Ditch those traits on integrity, passion, and respect—we are looking at fundamentals here. Like a content strategy, when you operate without a clear direction, your leadership is bound to have multiple blind spots and flaws which you cannot resolve as quickly as you would like to.
Think of traits as branches from a tree: without the root, you are unable to grow. How can there be so many branches without a single tree trunk?
You need to set your ‘stage’: a single, solid value that you abide by like a principle, which you carry with you in every task that you do.
Violating this principle is equivalent to being contradictory to your leadership, and that is something you must avoid.
If you’ve been reading The Human Leader or following my posts, you will know that I am a big believer in empathetic leadership: it is the only leadership style that can bring any business or organisation the best of both worlds in results and engagement. Autocratic styles do not work anymore, and Laissez-Faire is only useful to a certain extent.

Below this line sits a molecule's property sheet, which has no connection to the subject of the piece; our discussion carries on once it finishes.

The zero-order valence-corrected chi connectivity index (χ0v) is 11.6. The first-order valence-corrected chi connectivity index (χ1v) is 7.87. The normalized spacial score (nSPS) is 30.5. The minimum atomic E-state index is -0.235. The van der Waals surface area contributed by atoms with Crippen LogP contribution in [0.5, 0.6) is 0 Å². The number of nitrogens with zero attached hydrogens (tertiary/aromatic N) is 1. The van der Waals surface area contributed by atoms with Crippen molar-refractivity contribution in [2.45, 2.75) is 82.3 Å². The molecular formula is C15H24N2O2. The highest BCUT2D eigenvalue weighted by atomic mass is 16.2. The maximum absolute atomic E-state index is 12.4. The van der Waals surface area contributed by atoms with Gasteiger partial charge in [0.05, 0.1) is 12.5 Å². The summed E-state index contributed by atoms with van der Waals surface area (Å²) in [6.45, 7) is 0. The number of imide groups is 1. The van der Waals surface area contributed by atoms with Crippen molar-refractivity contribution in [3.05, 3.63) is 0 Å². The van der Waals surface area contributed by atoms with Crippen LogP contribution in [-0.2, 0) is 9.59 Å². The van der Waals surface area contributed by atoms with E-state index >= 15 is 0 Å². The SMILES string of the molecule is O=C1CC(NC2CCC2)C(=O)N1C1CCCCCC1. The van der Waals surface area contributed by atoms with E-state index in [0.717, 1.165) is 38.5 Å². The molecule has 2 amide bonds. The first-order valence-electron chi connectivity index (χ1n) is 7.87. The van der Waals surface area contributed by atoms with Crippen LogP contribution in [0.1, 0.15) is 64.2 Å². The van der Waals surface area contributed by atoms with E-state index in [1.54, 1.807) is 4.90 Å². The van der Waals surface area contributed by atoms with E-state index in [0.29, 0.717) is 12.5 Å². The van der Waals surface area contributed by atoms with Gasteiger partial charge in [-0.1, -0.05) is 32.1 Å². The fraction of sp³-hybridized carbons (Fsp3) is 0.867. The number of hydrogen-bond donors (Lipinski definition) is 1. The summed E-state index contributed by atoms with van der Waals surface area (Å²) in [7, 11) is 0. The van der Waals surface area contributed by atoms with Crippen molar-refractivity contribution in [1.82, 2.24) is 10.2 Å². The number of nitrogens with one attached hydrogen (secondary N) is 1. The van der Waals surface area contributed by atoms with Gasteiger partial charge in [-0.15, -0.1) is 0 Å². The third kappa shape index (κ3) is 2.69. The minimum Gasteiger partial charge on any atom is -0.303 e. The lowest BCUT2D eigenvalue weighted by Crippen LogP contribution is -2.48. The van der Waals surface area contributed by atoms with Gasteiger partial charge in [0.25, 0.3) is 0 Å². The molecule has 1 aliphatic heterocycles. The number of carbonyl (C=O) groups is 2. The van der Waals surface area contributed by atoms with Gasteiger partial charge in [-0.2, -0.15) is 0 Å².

You’re in the listening business.
Complete autonomy married with limited management is the style. Instead of focusing on control, you focus on guiding. You adopt the role of a mentor.
However, this article is not about theory; it is about the single value that leaders must adopt to build a fundamental for the growth of their leadership.
And that is gratitude.
Gratitude specifically for the team that you’re leading; without them, there would be no you. It is the same kind of gratitude that you should have for your parents; it is through a blend of unique experiences and personalities that you are able to grow and reach the level where you’re at right now.
When you’re grateful for your team, you understand their significance in the organisation that you’re in. You know that these are the people that you’re working for—not the other way around—and that these are the people who will prop you up in the future. They are your supporters.